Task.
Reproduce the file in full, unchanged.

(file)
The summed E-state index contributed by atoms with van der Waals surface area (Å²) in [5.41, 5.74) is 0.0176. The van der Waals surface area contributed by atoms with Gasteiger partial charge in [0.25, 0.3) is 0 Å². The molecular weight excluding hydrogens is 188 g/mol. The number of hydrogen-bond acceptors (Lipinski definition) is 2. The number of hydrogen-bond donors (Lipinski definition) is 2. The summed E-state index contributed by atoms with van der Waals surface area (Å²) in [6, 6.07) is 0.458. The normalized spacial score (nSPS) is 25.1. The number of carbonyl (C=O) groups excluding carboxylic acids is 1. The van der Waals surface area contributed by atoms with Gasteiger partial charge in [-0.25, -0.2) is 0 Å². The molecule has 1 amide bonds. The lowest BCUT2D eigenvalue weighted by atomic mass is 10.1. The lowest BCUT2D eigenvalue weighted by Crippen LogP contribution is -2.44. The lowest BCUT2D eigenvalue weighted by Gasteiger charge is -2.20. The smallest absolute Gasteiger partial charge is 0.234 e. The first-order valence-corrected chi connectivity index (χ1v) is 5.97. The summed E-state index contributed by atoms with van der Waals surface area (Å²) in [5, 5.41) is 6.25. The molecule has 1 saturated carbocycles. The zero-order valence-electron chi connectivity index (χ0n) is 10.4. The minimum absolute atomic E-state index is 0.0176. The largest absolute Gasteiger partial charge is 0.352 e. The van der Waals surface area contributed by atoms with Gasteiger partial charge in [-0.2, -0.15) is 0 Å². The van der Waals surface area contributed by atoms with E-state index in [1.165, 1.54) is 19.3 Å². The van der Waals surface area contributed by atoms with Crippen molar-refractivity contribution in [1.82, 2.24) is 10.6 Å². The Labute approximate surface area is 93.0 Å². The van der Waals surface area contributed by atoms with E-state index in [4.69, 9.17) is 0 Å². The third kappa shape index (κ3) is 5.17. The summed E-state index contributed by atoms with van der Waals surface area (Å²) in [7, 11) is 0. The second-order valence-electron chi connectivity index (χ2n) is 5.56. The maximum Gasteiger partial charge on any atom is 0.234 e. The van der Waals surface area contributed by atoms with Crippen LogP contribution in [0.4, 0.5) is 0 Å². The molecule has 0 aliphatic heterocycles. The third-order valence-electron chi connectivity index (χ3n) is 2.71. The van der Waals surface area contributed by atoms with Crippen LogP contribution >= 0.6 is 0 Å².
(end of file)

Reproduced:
The summed E-state index contributed by atoms with van der Waals surface area (Å²) in [5.41, 5.74) is 0.0176. The van der Waals surface area contributed by atoms with Gasteiger partial charge in [0.25, 0.3) is 0 Å². The molecular weight excluding hydrogens is 188 g/mol. The number of hydrogen-bond acceptors (Lipinski definition) is 2. The number of hydrogen-bond donors (Lipinski definition) is 2. The summed E-state index contributed by atoms with van der Waals surface area (Å²) in [6, 6.07) is 0.458. The normalized spacial score (nSPS) is 25.1. The number of carbonyl (C=O) groups excluding carboxylic acids is 1. The van der Waals surface area contributed by atoms with Gasteiger partial charge in [-0.25, -0.2) is 0 Å². The molecule has 1 amide bonds. The lowest BCUT2D eigenvalue weighted by atomic mass is 10.1. The lowest BCUT2D eigenvalue weighted by Crippen LogP contribution is -2.44. The lowest BCUT2D eigenvalue weighted by Gasteiger charge is -2.20. The smallest absolute Gasteiger partial charge is 0.234 e. The first-order valence-corrected chi connectivity index (χ1v) is 5.97. The summed E-state index contributed by atoms with van der Waals surface area (Å²) in [5, 5.41) is 6.25. The molecule has 1 saturated carbocycles. The zero-order valence-electron chi connectivity index (χ0n) is 10.4. The minimum absolute atomic E-state index is 0.0176. The largest absolute Gasteiger partial charge is 0.352 e. The van der Waals surface area contributed by atoms with Gasteiger partial charge in [-0.2, -0.15) is 0 Å². The van der Waals surface area contributed by atoms with E-state index in [1.165, 1.54) is 19.3 Å². The van der Waals surface area contributed by atoms with Crippen molar-refractivity contribution in [1.82, 2.24) is 10.6 Å². The Labute approximate surface area is 93.0 Å². The van der Waals surface area contributed by atoms with E-state index in [4.69, 9.17) is 0 Å². The third kappa shape index (κ3) is 5.17. The summed E-state index contributed by atoms with van der Waals surface area (Å²) in [7, 11) is 0. The second-order valence-electron chi connectivity index (χ2n) is 5.56. The maximum Gasteiger partial charge on any atom is 0.234 e. The van der Waals surface area contributed by atoms with Crippen LogP contribution in [0.4, 0.5) is 0 Å². The molecule has 0 aliphatic heterocycles. The third-order valence-electron chi connectivity index (χ3n) is 2.71. The van der Waals surface area contributed by atoms with Crippen LogP contribution >= 0.6 is 0 Å².